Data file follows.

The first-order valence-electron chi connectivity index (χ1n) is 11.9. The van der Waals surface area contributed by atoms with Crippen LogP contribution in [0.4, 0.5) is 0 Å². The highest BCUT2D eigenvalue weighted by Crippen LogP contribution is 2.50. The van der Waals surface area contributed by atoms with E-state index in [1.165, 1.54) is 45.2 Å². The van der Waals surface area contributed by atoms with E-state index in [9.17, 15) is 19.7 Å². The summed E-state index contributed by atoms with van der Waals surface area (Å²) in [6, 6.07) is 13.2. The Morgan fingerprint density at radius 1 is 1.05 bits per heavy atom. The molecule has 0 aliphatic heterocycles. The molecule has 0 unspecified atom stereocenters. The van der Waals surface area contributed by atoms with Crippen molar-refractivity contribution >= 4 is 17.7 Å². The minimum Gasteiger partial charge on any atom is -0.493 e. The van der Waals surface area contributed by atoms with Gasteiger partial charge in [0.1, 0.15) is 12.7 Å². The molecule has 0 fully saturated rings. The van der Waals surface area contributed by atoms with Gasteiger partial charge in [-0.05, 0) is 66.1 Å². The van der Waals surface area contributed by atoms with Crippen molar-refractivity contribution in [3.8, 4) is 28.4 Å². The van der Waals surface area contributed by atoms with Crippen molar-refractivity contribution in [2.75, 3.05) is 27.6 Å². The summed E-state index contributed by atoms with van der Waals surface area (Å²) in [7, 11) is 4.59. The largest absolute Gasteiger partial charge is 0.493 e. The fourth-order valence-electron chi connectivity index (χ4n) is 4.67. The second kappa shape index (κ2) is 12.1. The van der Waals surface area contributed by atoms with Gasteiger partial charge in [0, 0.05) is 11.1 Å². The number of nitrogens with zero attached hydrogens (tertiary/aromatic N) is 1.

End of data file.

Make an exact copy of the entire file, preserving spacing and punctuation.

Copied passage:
The first-order valence-electron chi connectivity index (χ1n) is 11.9. The van der Waals surface area contributed by atoms with Crippen LogP contribution in [0.4, 0.5) is 0 Å². The highest BCUT2D eigenvalue weighted by Crippen LogP contribution is 2.50. The van der Waals surface area contributed by atoms with E-state index in [1.165, 1.54) is 45.2 Å². The van der Waals surface area contributed by atoms with E-state index in [9.17, 15) is 19.7 Å². The summed E-state index contributed by atoms with van der Waals surface area (Å²) in [6, 6.07) is 13.2. The Morgan fingerprint density at radius 1 is 1.05 bits per heavy atom. The molecule has 0 aliphatic heterocycles. The molecule has 0 unspecified atom stereocenters. The van der Waals surface area contributed by atoms with Crippen molar-refractivity contribution >= 4 is 17.7 Å². The minimum Gasteiger partial charge on any atom is -0.493 e. The van der Waals surface area contributed by atoms with Gasteiger partial charge in [0.1, 0.15) is 12.7 Å². The molecule has 0 fully saturated rings. The van der Waals surface area contributed by atoms with Gasteiger partial charge in [-0.05, 0) is 66.1 Å². The van der Waals surface area contributed by atoms with Crippen molar-refractivity contribution in [3.8, 4) is 28.4 Å². The van der Waals surface area contributed by atoms with Crippen molar-refractivity contribution in [2.75, 3.05) is 27.6 Å². The summed E-state index contributed by atoms with van der Waals surface area (Å²) in [7, 11) is 4.59. The largest absolute Gasteiger partial charge is 0.493 e. The fourth-order valence-electron chi connectivity index (χ4n) is 4.67. The second kappa shape index (κ2) is 12.1. The van der Waals surface area contributed by atoms with Gasteiger partial charge in [0, 0.05) is 11.1 Å². The number of nitrogens with zero attached hydrogens (tertiary/aromatic N) is 1.